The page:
Monday, May 23, 2005

Who Is Right?
Today's Financial Times (subscription may be required) reports that the President of OPEC has suggested that underinvestment in refineries, especially in the US, is a contributing factor in high crude oil prices. Producing countries trot this argument out periodically, but this time it contains a novel element: a proposal to link investment in oil exploration and production opportunities to investment in refining capacity. Is this a cynical smokescreen to mask OPEC's own underinvestment in new oil production capacity, or is there a some truth to their argument?

To answer this, you need to understand the relationship between the markets for petroleum products and for crude oil. There are three distinct markets that bear on this issue: for crude oil, wholesale products, and retail products (i.e. pump prices.) Each of these segments is related to, but distinct from the others. So while the wholesale price of petroleum products is strongly influenced by the price of crude oil, and vice versa, the difference--which determines the margin enjoyed by the refinery--varies constantly over a fairly wide range, from a dollar per barrel negative to $8/barrel positive, or more. Marketing margins, the difference between the wholesale and ex-tax retail prices, are much less volatile and don't influence crude oil demand very much.

So how do the markets for crude oil and wholesale gasoline, for example, interact? Higher crude prices put upward pressure on gasoline prices by squeezing refining margins and forcing refiners to charge customers more. Similarly, higher demand for gasoline pulls crude prices up, by expanding margins, depleting crude inventories and giving refiners an incentive to compete for more crude oil to run. Once refineries are running at full capacity, though, more demand just raises refining margins, without increasing the quantity of crude being run. In fact at that point the influence of product markets over crude markets diminishes, although the premium paid for high quality crude oils--which can make a larger proportion of gasoline and diesel with less processing--will typically continue to widen. (This explains why a higher price for West Texas Intermediate crude oil doesn't automatically mean a correspondingly higher price for Saudi crude. )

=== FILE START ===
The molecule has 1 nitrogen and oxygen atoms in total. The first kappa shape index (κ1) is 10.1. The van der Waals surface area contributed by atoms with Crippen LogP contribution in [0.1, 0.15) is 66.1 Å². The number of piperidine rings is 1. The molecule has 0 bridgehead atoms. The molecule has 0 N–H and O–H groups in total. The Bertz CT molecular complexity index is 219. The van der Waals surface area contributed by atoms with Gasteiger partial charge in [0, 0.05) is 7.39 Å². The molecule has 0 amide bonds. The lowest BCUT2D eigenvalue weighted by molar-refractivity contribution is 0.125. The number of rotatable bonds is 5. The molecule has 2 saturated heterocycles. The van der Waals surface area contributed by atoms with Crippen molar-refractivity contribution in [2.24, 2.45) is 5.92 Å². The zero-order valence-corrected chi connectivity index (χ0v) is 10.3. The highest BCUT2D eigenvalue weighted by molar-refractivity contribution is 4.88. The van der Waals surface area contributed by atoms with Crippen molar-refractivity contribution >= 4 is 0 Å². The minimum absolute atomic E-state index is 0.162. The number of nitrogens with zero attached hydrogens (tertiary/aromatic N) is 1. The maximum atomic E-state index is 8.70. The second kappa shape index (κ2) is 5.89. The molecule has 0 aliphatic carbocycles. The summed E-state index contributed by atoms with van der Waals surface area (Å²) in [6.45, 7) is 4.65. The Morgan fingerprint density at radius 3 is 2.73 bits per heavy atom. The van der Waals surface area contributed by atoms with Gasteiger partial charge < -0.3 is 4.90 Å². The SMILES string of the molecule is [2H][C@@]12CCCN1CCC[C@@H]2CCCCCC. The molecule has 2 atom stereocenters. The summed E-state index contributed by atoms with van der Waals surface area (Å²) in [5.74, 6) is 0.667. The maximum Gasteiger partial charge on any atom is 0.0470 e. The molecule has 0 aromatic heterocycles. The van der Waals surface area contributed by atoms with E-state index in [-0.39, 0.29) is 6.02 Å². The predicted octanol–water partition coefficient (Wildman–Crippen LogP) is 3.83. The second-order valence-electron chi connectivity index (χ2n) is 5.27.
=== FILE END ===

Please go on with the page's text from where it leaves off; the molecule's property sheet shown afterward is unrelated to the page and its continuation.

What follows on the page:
Things work similarly on the way down. As product demand slows, refinery margins compress, refiners reduce runs, and crude oil inventories grow, putting downward pressure on crude prices. The same thing happens when product demand is high but crude producers supply more than the market needs: crude inventories grow and crude prices drop. (This is the best of all worlds for a refiner.)

Now consider OPEC's assertion that inadequate refinery capacity is causing crude prices to go up. If anything, the opposite should be true, because crude oil inventories would grow, provided that supply was not limited. Fully-utilized refining capacity is a brake on the demand for crude oil, not an accelerator. In light of the mechanisms above, we see that the problem that limited refining capacity creates for OPEC is really competition between the producers of heavy, sour crude oil (e.g., the Middle East) and producers of the more desirable light, sweet oils (e.g. West Africa and North Africa.) There has always been friction between OPEC's members, and this is another source.

Is it possible that in trying to link oil exploration opportunities to refinery investment, OPEC is actually seeking to ensure equal market access for all its producers, regardless of the quality of their oil, rather than providing relief to the world's economies and consumers?

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